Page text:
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First lab-grown kidney successfully implanted in a rat

First lab-grown kidney successfully implanted in a rat

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rat kidney grown in lab from Massachusetts General Hospital
rat kidney grown in lab from Massachusetts General Hospital

Scientists have implanted a laboratory-grown kidney into a rat for the first time, a medical milestone that they hope will soon lead to similar solutions for human beings needing full organ transplants. "It's the first one ever that's been implanted into an animal," said Harald Ott, MD and PhD at the Massachusetts General Hospital Center for Regenerative Medicine and the lead researcher behind the project, to The Verge.

"The first one ever that's been implanted into an animal."

Specifically, Ott and his team managed to grow whole new kidneys in several days outside of the animals' bodies in "bioreactors," chambers full of oxygen and nutrients, and then implant them into several rat test animals that were suffering from kidney failure. These bioengineered kidneys were able to link up to the rats' circulatory system without rejection, produced urine just like real kidneys, and prolonged the rat subjects' lives. "Based on this inital proof of principle, we hope that bioengineered kidneys will someday be able to fully replace kidney function just as donor kidneys do," Ott said in a statement.

A kidney scaffold was re-seeded with newborn rat cells

To be clear, Ott and his team still relied on donor organs for their work, but not in the way you might think. The researchers took several nonfunctioning kidneys from other, dead rats and stripped them of most of their tissue and cells using a soapy, liquid detergent solution. What was left behind was a scaffold made up of collagen — essentially the 3D-outline of a kidney — which the researchers then took and re-"seeded" with kidney cells from newborn rats and blood cells from humans. Previous research by other teams has also produced kidney scaffolds, but not gone the extra mile of re-seeding them and implanting them successfully into living animals. To re-attach the cells to the empty kidney scaffold in this case, the researchers used a pressurized solution. Finally, when all was said and done, they were able to watch the kidneys regrow into new, functional kidneys that secreted urine.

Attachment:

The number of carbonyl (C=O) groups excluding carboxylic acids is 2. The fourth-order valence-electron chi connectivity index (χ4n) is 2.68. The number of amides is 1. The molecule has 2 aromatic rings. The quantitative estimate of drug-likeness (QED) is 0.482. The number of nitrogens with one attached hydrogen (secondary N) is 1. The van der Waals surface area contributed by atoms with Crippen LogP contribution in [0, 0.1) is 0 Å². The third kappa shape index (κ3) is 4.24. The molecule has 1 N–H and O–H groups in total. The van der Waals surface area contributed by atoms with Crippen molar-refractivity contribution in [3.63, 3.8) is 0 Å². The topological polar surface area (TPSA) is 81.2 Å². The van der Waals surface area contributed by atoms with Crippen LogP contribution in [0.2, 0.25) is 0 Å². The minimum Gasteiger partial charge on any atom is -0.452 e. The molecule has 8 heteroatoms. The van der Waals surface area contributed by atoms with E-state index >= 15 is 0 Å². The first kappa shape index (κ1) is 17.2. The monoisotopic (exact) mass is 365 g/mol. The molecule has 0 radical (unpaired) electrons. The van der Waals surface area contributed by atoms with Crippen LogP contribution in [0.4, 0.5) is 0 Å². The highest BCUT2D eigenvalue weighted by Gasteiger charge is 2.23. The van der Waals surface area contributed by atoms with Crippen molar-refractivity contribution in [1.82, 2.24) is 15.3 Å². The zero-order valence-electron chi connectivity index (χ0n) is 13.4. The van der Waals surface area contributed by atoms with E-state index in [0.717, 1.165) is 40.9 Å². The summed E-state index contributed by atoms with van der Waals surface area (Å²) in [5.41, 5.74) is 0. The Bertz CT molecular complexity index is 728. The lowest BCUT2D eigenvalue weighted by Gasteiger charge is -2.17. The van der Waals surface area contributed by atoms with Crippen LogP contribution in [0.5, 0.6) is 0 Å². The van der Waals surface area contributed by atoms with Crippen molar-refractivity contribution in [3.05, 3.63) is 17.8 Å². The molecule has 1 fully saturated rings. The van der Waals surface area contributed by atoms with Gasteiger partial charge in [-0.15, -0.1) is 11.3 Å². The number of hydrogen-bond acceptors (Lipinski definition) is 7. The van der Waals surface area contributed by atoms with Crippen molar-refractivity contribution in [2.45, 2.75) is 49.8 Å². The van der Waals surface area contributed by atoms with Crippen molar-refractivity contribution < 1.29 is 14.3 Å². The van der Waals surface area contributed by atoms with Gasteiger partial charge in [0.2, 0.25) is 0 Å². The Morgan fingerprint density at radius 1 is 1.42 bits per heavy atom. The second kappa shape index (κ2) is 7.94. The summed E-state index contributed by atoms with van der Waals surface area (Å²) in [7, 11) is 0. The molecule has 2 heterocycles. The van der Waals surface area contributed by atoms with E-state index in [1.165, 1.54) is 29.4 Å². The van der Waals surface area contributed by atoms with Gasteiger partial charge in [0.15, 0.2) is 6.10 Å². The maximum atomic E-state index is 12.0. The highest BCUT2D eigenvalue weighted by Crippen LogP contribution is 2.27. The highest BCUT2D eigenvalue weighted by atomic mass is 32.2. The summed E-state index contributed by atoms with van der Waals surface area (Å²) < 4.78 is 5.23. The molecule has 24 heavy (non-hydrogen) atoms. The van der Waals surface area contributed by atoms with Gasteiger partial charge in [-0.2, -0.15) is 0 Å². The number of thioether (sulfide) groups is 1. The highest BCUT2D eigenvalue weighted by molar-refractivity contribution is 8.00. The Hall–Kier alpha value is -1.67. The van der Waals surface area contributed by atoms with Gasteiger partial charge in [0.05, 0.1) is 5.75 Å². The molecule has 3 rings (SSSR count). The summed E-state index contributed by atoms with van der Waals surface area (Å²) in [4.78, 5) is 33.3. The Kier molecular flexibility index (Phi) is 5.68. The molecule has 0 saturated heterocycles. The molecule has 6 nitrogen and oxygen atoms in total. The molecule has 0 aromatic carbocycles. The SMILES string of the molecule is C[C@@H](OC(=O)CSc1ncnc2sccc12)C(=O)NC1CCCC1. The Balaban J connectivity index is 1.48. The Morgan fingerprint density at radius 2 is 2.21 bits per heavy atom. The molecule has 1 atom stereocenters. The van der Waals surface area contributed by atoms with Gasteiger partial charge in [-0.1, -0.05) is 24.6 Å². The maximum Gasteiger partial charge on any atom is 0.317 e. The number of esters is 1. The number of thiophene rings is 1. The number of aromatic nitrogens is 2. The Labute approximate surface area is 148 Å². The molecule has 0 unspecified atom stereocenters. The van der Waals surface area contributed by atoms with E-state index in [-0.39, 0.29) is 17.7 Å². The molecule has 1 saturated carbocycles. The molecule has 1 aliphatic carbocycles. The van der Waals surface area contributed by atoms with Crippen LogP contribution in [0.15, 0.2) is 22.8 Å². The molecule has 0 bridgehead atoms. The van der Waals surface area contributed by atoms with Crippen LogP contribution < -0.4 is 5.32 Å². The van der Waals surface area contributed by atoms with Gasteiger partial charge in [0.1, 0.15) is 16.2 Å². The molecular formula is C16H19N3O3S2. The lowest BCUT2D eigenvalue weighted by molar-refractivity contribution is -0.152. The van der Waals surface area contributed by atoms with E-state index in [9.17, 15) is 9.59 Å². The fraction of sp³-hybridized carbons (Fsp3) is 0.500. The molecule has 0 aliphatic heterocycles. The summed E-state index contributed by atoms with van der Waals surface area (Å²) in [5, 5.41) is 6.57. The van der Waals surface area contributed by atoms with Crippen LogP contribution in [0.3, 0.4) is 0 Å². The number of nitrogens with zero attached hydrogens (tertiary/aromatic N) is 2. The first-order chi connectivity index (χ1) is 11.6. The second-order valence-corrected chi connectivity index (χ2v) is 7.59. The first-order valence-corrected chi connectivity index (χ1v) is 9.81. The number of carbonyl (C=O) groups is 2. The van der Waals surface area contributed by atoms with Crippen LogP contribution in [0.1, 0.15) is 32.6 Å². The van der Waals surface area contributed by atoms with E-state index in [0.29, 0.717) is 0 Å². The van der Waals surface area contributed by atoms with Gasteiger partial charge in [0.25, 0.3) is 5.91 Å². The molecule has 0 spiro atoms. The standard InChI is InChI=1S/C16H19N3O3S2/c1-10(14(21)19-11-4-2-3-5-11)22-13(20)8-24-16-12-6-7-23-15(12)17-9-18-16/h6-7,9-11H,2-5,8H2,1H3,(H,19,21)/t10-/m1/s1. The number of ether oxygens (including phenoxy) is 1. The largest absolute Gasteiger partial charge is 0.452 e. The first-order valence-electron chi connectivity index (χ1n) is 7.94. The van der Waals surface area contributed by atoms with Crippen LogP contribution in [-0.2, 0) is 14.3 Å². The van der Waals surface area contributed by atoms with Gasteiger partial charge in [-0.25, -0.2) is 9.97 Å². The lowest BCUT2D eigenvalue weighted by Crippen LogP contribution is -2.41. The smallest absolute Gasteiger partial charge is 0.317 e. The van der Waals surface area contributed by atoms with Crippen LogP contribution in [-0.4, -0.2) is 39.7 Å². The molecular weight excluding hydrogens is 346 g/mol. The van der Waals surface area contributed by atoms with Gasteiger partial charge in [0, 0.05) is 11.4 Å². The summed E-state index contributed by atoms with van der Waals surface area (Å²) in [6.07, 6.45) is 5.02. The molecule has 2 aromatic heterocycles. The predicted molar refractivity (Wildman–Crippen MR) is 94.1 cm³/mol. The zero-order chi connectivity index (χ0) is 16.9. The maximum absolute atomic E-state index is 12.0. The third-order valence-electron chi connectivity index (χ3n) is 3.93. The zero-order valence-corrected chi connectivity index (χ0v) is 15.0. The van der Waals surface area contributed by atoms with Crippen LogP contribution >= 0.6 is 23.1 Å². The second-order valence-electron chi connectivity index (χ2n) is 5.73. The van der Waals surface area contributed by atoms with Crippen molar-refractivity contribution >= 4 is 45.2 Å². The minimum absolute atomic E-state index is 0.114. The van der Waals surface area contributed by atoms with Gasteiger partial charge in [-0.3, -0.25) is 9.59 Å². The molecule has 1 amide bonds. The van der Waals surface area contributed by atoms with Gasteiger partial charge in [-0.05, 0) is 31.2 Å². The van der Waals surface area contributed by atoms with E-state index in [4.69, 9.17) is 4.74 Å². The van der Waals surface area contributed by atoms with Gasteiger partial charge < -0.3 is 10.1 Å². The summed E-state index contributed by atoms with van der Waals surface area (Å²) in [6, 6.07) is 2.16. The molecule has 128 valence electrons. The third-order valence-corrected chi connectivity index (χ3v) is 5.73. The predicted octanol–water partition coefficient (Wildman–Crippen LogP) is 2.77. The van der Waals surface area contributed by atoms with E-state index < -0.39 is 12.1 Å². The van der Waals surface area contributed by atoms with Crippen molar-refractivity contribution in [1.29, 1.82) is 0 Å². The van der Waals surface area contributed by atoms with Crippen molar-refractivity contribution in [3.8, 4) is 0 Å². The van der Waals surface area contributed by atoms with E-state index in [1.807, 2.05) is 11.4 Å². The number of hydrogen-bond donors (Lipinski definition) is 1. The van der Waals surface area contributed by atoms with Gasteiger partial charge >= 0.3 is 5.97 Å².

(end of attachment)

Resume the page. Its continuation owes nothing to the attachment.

Rat kidney scaffold, stripped of cells, from Massachusetts General Hospital.

The next step is to repeat the experiment with larger animals and using the cells of the actual implant recipient, eventually working the way up to human beings needing organ transplants. Ott and his colleagues have already managed to strip the cells of larger animals — pigs and human kidneys — using the same technique. "In an ideal world, such grafts could be produced 'on demand' from a patient's own cells, helping us overcome both the organ shortage and the need for chronic immunosuppression," Ott said in a statement. "We're now investigating methods of deriving the necessary cell types from patient-derived cells and refining the cell-seeding and organ culture methods to handle human-sized organs." The goal is to be able to help reduce the shortfall of donor organs for the over 75,000 Americans with kidney failure still awaiting transplant.

"We're now investigating methods [...] to handle human-sized organs."

So far, the researchers have already learned a number of important procedures from their experiments on rats. One of those was just how much pressure to apply to re-seed the kidneys with new cells. Ott said that his team came to this via trial and error. "We had quite a few kidneys blow up in a jar," he explained in a Nature video on the research. The full results of the work, including the successfully-grown kidneys, are described in depth in a paper published in the journal Nature Medicine this week.